A 911 Registry for AEDs

Emergency dispatchers should be able to direct a caller to a public AED

1 min read
A 911 Registry for AEDs


Elliot R. Fisch, president of Atrus], a company in Florida, has posted an interesting comment to our March story on the performance problems of public defibrillators,  known as AEDs. Our story mentions that the FDA is considering tightening its regulation of the industry and that AEDs may one day be integrated into a next-generation nationwide emergency response system.

Fisch argues that many of the benefits of such a system can be had right now. His company offers a national AED registry that he says costs nothing to the owners of the devices and provides two additional services. First, it lists AEDs’ locations, so 911 operators can point a Good Samaritan caller to one in time to save a person with sudden cardiac arrest.  And second, the registry sends AED owners periodic reminders to perform routine maintenance.

Essentially, Atrus’ registry makes it easier and cheaper for businesses that post AEDs to comply with laws that 35 states have already passed. Compliance, Fisch says, needs such bolstering, because these laws are spottily enforced.

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Are You Ready for Workplace Brain Scanning?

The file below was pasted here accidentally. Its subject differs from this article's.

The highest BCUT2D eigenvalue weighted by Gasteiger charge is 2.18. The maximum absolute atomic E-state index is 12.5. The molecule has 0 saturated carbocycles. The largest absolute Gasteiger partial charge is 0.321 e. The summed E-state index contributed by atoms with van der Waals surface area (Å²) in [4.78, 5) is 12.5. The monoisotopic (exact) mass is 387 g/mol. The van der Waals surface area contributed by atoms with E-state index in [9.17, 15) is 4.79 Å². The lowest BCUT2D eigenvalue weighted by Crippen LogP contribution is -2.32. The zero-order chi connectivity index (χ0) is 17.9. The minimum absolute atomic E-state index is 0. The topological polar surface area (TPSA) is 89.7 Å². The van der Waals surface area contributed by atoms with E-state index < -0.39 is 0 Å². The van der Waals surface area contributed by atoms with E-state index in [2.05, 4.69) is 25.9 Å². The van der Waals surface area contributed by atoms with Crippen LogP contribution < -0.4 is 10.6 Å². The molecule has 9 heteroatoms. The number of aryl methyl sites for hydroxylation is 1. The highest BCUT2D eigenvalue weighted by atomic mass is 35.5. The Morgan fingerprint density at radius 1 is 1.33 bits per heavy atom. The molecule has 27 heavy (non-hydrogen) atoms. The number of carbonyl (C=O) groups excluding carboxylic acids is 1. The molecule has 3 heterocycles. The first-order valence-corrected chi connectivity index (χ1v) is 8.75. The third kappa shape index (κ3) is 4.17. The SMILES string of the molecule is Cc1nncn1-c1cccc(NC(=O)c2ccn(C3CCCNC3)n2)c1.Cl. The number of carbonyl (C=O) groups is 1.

Extracting and using brain data will make workers happier and more productive, backers say

11 min read
A photo collage showing a man wearing a eeg headset while looking at a computer screen.
Nadia Radic

Get ready: Neurotechnology is coming to the workplace. Neural sensors are now reliable and affordable enough to support commercial pilot projects that extract productivity-enhancing data from workers’ brains. These projects aren’t confined to specialized workplaces; they’re also happening in offices, factories, farms, and airports. The companies and people behind these neurotech devices are certain that they will improve our lives. But there are serious questions about whether work should be organized around certain functions of the brain, rather than the person as a whole.

To be clear, the kind of neurotech that’s currently available is nowhere close to reading minds. Sensors detect electrical activity across different areas of the brain, and the patterns in that activity can be broadly correlated with different feelings or physiological responses, such as stress, focus, or a reaction to external stimuli. These data can be exploited to make workers more efficient—and, proponents of the technology say, to make them happier. Two of the most interesting innovators in this field are the Israel-based startup InnerEye, which aims to give workers superhuman abilities, and Emotiv, a Silicon Valley neurotech company that’s bringing a brain-tracking wearable to office workers, including those working remotely.

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